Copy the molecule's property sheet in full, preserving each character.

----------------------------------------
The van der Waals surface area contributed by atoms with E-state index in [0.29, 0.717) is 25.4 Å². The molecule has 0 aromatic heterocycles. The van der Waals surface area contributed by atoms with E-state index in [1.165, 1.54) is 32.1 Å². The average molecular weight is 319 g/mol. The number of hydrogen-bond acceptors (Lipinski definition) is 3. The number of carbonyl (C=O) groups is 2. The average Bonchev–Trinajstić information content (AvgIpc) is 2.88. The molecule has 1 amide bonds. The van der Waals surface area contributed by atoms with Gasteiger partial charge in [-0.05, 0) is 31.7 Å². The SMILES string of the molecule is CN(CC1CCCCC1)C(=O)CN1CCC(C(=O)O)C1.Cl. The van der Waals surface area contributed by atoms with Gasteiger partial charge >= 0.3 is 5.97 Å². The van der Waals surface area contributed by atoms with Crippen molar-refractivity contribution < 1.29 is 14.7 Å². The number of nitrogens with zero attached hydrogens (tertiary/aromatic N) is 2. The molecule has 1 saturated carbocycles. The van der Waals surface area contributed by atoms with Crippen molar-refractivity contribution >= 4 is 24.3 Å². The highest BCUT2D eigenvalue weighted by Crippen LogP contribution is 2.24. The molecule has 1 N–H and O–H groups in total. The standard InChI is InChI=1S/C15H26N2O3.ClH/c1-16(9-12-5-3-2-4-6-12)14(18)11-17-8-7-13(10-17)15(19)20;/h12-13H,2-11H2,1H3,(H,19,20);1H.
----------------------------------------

The van der Waals surface area contributed by atoms with E-state index in [0.29, 0.717) is 25.4 Å². The molecule has 0 aromatic heterocycles. The van der Waals surface area contributed by atoms with E-state index in [1.165, 1.54) is 32.1 Å². The average molecular weight is 319 g/mol. The number of hydrogen-bond acceptors (Lipinski definition) is 3. The number of carbonyl (C=O) groups is 2. The average Bonchev–Trinajstić information content (AvgIpc) is 2.88. The molecule has 1 amide bonds. The van der Waals surface area contributed by atoms with Gasteiger partial charge in [-0.05, 0) is 31.7 Å². The SMILES string of the molecule is CN(CC1CCCCC1)C(=O)CN1CCC(C(=O)O)C1.Cl. The van der Waals surface area contributed by atoms with Gasteiger partial charge >= 0.3 is 5.97 Å². The van der Waals surface area contributed by atoms with Crippen molar-refractivity contribution < 1.29 is 14.7 Å². The number of nitrogens with zero attached hydrogens (tertiary/aromatic N) is 2. The molecule has 1 saturated carbocycles. The van der Waals surface area contributed by atoms with Crippen molar-refractivity contribution >= 4 is 24.3 Å². The highest BCUT2D eigenvalue weighted by Crippen LogP contribution is 2.24. The molecule has 1 N–H and O–H groups in total. The standard InChI is InChI=1S/C15H26N2O3.ClH/c1-16(9-12-5-3-2-4-6-12)14(18)11-17-8-7-13(10-17)15(19)20;/h12-13H,2-11H2,1H3,(H,19,20);1H.